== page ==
In order to accept Christ as our King, we must open the doors of our hearts and welcome Him completely into our lives. His sway over us cannot be contained within the one hour we spend in church on Sunday. His vision must permeate our everyday decisions and desires. His life and sacrifice must enlighten our path. Martin Sheen, who returned to His Catholic Faith in later years, said these significant words:

"Religion, if it’s real, can’t be a sometime thing. It can’t be a Sunday thing… Martin Luther King said the church is the place to go forth from. Even his fellow preachers said, “Hey, man, what are you doing in the streets?” He said we’ve got to take what we believe into the streets."

Let Jesus Christ be our King! Let us live our lives for Him Who laid down His life for us! Let Him be our guiding force and our ultimate concern! He will then be our eternal destiny and our final reward!

Mission Statement: As children of God, living in a Catholic community of faith, we are united by the Gospel message of Jesus Christ. Aware that all we have is gift and grace from our Heavenly Father, we strive to give of our time, talent and treasure to build His kingdom on earth. We live this mission, challenged by the Word, nurtured by the Sacraments, and enlivened by the Spirit, to serve our brothers and sisters in peace, justice and dignity. All are welcome on this journey.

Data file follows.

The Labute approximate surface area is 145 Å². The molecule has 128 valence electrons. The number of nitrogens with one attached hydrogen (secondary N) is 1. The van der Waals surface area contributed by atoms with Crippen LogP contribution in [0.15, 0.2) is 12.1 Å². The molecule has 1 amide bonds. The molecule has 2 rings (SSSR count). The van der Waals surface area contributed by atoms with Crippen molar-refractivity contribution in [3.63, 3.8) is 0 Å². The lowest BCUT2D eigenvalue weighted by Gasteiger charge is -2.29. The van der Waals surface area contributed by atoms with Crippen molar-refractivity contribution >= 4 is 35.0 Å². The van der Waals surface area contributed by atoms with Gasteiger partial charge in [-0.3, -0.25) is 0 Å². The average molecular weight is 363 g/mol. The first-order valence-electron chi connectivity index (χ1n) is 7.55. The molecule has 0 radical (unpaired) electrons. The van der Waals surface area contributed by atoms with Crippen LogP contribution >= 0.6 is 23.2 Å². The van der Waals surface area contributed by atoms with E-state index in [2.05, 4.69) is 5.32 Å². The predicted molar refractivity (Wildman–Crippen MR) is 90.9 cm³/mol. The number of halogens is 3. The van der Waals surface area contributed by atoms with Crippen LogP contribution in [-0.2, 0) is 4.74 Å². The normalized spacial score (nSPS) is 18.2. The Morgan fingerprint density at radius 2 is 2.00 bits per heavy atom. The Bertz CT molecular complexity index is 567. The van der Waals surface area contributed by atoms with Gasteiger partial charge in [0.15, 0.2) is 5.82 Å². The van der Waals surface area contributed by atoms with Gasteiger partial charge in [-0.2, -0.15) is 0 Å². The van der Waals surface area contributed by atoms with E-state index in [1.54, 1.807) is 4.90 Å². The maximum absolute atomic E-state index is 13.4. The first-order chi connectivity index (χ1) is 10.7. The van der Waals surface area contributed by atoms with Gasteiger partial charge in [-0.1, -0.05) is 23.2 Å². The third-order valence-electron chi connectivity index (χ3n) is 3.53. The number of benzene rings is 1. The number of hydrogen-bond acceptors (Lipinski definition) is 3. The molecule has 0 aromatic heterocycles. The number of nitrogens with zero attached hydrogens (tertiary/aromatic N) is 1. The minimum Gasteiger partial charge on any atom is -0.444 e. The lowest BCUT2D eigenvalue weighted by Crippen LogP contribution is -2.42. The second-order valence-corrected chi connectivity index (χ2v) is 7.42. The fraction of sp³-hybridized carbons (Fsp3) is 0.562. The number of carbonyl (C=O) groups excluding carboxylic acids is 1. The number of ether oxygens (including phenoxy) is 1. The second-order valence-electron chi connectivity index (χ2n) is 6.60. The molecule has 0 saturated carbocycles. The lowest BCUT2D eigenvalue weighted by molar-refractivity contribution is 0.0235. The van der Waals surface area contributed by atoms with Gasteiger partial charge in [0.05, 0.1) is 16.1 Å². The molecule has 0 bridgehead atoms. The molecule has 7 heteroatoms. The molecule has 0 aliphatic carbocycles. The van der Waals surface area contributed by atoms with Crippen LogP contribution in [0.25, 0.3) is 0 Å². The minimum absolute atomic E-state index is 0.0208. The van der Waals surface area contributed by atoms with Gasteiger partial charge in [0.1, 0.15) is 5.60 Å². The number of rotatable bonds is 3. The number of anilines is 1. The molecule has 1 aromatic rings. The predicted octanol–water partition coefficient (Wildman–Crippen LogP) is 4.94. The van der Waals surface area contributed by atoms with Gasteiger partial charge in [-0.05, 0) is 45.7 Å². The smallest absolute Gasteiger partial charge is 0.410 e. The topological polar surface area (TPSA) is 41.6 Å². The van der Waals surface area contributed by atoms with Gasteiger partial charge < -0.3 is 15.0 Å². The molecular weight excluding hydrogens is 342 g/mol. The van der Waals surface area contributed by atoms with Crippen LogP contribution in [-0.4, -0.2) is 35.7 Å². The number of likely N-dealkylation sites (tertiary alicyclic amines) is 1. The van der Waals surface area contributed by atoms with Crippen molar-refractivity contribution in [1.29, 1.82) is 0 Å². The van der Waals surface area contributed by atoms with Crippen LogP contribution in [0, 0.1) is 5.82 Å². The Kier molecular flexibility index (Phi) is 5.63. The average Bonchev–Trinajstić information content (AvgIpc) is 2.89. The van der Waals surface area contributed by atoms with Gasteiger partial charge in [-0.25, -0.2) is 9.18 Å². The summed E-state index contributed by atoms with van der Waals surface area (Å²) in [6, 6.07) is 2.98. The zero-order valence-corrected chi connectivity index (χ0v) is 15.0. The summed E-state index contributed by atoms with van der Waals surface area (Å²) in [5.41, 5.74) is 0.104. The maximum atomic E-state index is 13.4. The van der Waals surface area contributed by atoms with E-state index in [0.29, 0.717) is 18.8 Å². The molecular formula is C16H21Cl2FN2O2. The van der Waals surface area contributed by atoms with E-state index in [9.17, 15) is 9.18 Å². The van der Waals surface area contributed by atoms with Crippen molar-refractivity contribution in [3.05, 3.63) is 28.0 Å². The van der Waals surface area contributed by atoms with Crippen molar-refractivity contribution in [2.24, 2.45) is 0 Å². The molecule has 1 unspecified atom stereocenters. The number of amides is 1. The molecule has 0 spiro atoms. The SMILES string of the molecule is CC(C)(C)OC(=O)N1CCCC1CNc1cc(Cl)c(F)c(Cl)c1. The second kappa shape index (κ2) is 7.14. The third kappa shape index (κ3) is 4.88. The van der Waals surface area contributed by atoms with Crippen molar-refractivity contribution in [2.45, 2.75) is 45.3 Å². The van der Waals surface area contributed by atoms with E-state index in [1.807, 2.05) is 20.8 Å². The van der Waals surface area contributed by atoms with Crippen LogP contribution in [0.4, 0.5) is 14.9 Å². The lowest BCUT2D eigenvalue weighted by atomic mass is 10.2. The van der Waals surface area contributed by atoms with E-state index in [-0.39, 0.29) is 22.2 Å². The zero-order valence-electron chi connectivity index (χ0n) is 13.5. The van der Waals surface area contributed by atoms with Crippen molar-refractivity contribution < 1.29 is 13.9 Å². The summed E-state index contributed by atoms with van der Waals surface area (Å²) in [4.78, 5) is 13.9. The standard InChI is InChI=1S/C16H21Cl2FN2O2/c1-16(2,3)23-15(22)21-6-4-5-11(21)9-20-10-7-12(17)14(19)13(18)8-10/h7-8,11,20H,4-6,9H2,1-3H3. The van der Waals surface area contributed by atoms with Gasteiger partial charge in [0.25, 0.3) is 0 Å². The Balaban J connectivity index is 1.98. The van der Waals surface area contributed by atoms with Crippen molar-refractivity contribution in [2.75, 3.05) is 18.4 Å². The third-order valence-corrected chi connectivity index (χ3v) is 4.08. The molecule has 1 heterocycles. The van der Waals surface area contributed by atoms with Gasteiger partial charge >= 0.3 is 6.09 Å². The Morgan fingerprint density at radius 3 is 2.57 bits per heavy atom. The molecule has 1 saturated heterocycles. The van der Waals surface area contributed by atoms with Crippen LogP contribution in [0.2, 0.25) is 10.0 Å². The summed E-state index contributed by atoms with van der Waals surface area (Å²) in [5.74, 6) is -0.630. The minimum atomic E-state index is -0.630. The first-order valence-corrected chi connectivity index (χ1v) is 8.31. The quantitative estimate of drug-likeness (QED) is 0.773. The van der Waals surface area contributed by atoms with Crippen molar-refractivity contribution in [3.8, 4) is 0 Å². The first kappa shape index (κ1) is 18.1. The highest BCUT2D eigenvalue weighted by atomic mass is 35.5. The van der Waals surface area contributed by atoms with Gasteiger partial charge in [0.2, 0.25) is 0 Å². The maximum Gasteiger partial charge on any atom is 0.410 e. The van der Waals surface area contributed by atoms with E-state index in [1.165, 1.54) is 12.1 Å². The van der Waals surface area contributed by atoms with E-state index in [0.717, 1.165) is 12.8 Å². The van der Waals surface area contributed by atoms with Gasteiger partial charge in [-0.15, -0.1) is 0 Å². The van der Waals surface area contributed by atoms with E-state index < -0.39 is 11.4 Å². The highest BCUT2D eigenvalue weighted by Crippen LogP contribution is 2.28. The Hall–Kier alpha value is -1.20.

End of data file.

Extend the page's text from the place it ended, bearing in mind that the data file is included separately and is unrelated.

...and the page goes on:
Liturgical Schedule

MASS TIMES

   Monday through Friday

   8:30 am - Upper Church

   Saturday

   4:30 pm - Upper Church

   Sunday

   7:30 am - Upper Church

   9:00 am - HFC

   9:30 am - Gym

   10:30 am - Upper Church

   12:00 pm - Gym

ADORATION

   1st and 3rd Friday

   after 8:30 am Mass

   (must attend Mass first)

CONFESSION

   Wednesday

   3-4 pm - Upper Church

   Saturday

   8-9 am - Upper Church

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Contact Information

St. Paul of the Cross

320 South Washington Street
Park Ridge, IL 60068


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Phone: (847) 825-7605

Mass Schedule

Monday - Friday

8:30 am - Upper Church

Saturday

4:30 pm (vigil) - Upper Church

Sunday

7:30 am - Upper Church

9:00 am - Holy Family Chapel

9:30 am - Gym

10:30 am - Upper Church

12:00 pm - Gym